By Suwatchai Songwanich
As the world's second-largest economy and the largest holder of foreign currency reserves (about US$3.2 trillion), China has a very material interest in trying to avoid any international currency war.
Concerns about currency depreciation have heightened in recent weeks and Japan has been singled out for attention due to the sharp fall in the yen. This has attracted much criticism and concern and the issue was raised at both the Group of Seven and Ground of 20 summits in February, which issued statements in an attempt to soothe the markets.
Worries about competitive currency depreciation were also raised at the World Economic Forum in January, prompting a comment from Jin Liqun, chairman of the Supervisory Board of China Investment Corporation, that the currency war was a “myth” and that if one did break out there would be no winners.
The most recent meeting of global leaders, the G-20 meeting in Moscow, was attended by China’s Vice Finance Minister Zhu Guangyao who scrupulously avoided any mention of currency wars.
However he did raise concerns about currency depreciation in a carefully worded statement, saying that major developed countries “should pay attention to how their monetary policies and relaxed currency policies are influencing the world economy and having a negative effect on developing countries.”
He also pointed out the need for better supervision of banks, and welcomed commitments by both the United States and Europe to implement the Basel III guidelines as these would strengthen the financial system.
Although China hasn’t joined the controversy over “currency wars”, it has been taking action behind the scenes to maintain the stability of its own currency. Since the yuan touched a record high against the dollar in mid-January, the People’s Bank of China (PBOC) has tightened its grip on the currency, using market interventions to deter speculation and push the currency lower. Large Chinese banks also reinforced the actions of the PBOC by buying dollars on a large scale.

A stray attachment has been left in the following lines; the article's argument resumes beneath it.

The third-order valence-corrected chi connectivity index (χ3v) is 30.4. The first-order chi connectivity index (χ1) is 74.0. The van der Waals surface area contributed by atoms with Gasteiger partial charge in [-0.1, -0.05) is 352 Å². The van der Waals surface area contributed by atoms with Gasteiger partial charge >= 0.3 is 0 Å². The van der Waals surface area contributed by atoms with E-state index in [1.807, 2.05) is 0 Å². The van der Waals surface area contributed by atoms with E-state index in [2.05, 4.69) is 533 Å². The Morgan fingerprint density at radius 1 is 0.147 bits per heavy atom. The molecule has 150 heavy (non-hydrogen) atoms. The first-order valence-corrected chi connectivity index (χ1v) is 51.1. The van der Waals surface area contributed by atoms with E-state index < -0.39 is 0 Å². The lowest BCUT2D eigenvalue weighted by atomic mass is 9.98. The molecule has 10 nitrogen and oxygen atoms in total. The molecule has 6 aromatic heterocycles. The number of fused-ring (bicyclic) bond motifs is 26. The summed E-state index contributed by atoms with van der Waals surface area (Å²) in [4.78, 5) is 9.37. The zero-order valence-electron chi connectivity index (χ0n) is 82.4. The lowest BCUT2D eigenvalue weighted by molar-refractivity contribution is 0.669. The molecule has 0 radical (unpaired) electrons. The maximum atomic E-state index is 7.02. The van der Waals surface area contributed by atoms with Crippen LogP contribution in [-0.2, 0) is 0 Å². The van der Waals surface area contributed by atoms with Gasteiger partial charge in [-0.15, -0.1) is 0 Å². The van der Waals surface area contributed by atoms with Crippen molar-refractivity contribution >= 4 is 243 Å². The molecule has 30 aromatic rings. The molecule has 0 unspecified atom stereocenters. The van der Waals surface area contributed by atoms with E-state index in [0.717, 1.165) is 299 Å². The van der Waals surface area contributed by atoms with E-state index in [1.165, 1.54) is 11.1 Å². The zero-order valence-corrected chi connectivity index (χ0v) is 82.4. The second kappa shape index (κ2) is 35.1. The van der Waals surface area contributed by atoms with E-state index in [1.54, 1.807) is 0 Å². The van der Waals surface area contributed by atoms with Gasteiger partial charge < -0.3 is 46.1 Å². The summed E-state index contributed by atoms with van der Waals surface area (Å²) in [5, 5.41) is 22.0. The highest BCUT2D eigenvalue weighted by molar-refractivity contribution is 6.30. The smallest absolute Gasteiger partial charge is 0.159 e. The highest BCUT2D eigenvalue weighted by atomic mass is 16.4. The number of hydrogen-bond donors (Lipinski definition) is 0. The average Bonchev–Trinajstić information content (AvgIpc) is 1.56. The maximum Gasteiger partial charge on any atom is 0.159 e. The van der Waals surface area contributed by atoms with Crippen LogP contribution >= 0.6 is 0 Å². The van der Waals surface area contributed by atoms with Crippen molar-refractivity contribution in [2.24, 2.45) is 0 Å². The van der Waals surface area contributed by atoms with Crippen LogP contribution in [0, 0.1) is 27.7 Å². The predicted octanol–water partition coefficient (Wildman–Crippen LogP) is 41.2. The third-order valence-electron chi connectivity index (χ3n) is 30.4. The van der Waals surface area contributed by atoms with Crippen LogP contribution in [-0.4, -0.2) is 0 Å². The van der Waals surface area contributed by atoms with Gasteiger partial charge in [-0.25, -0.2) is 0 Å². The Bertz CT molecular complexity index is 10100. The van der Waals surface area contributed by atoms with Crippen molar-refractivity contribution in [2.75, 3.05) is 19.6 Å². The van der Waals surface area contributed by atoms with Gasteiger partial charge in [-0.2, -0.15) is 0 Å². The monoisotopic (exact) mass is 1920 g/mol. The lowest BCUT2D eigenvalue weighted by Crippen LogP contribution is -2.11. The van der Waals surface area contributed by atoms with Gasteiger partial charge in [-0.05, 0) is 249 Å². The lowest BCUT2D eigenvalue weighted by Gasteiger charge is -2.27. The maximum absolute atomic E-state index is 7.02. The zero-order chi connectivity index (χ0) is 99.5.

Market analysts note that there has also been a subtle shift in China’s currency management policy. It is now tracking Asian currencies more closely in response to recent weakness in both the yen and the South Korean won.
Whether the recent issues with the yen are due to a currency war or not, countries such as Thailand have been adversely affected by the rapid appreciation of the baht, causing concerns, especially for exporters. It is interesting, therefore, to observe the practical and cautious approach being taken by China. In the meantime, as China has become Thailand’s largest trading partner, it may be worthwhile for Thai businesses to seriously explore the use of the yuan as a settlement currency for trade with suppliers or customers based in China in order to mitigate the impact of the current round of competitive devaluations by major economies.